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The Case for RAID 10
Almost entirely overlooked in discussions of RAID reliability – an all too seldom discussed topic as it is – is the question of parity computation reliability.
With RAID 1 or RAID 10 there is no "calculation" done to create a stripe with parity. Data is simply written in a stable manner. When a drive fails its partner picks up the load and drive performance is slightly degraded until the partner is replaced. There is no rebuilding process that impacts existing drive members. Not so with parity stripes.
RAID arrays with parity have operations that involve calculating what is and what should be on the drives. While this calculation is very simple it provides an opportunity for things to go wrong.
An array control that fails with RAID 1 or RAID 10 could in theory write bad data over the contents of the drives, but there is no process by which the controller makes drive changes on its own. So this is extremely unlikely to ever occur, as there is never a "rebuild" process except in creating a mirror.
When arrays with parity perform a rebuild operation they perform a complex process by which they step through the entire contents of the array and write missing data back to the replaced drive. In and of itself this is relatively simple and should be no cause for worry.
What I and others have seen first hand is a slightly different scenario involving disks that have lost connectivity due to loose connectors to the array. Drives can commonly "shake" loose over time as they sit in a server, especially after several years of service in an always-on system.
What can happen in extreme scenarios is that good data on drives can be overwritten by bad parity data when an array controller believes that one or more drives have failed in succession and been brought back online for rebuild. In this case the drives themselves have not failed and there is no data loss. All that is required is that the drives be reseated, in theory.
On hot swap systems the management of drive rebuilding is often automatic, based on the removal and replacement of a failed drive. So this process of losing and replacing a drive may occur without any human intervention – and a rebuilding process can begin. During this process the drive system is at risk and should this same event occur again the drive array may, based upon the status of the drives, begin striping bad data across the drives, overwriting the good file system.
It is one of the most depressing sights for a server administrator to see when a system with no failed drives loses an entire array due to an unnecessary rebuild operation.
In theory this type of situation should not occur and safeguards are in place to protect against it. But the determination of a low level drive controller as to the status of a drive currently and previously and the quality of the data residing upon that drive is not as simple as it may seem and it is possible for mistakes to occur.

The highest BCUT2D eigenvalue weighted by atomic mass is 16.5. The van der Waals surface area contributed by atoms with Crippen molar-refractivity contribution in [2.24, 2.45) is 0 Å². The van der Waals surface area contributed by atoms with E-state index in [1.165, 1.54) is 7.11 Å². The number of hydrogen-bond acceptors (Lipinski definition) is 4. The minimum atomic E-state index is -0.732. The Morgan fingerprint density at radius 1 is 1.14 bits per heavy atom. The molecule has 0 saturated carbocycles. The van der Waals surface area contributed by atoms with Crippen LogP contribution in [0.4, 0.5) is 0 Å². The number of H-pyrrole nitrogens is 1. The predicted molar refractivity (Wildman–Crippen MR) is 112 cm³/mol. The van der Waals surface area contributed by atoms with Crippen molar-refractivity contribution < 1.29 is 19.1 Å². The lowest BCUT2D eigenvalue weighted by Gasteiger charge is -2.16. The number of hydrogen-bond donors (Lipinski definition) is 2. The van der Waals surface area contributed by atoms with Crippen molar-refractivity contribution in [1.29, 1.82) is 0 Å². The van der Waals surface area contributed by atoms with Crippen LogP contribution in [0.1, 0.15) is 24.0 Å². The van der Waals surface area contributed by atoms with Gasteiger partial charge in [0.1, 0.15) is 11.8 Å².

While this situation is unlikely, it does happen and it adds a nearly impossible to calculate risk to RAID 5 and RAID 6 systems. We must consider the risk of parity failure in addition to the traditional risk calculated from the number of drive losses that an array can survive out of a pool. As drives become more reliable the significance of the parity failure risk event becomes greater.
Additionally, RAID 5 and RAID 6 parity introduces system overhead due to parity calculation, which is often handled by way of dedicated RAID hardware. This calculation introduces latency into the drive subsystem that varies dramatically by implementation both in hardware and in software. This makes it impossible to state performance numbers of RAID levels against one another, as each implementation will be unique.
Possibly the biggest problem with RAID choices today is that the ease with which metrics for storage efficiency and drive loss survivability can be obtained mask the big picture of reliability and performance as those statistics are almost entirely unavailable. One of the dangers of metrics is that people will focus upon factors that can be easily measured and ignore those that cannot be easy measured regardless of their potential for impact.
While all modern RAID levels have their place, it is critical that they be considered within context and with an understanding as to the entire scope of the risks. We should work hard to shift our industry from a default of RAID 5 to a default of RAID 10. Drives are cheap and data loss is expensive.
Article courtesy of Datamation
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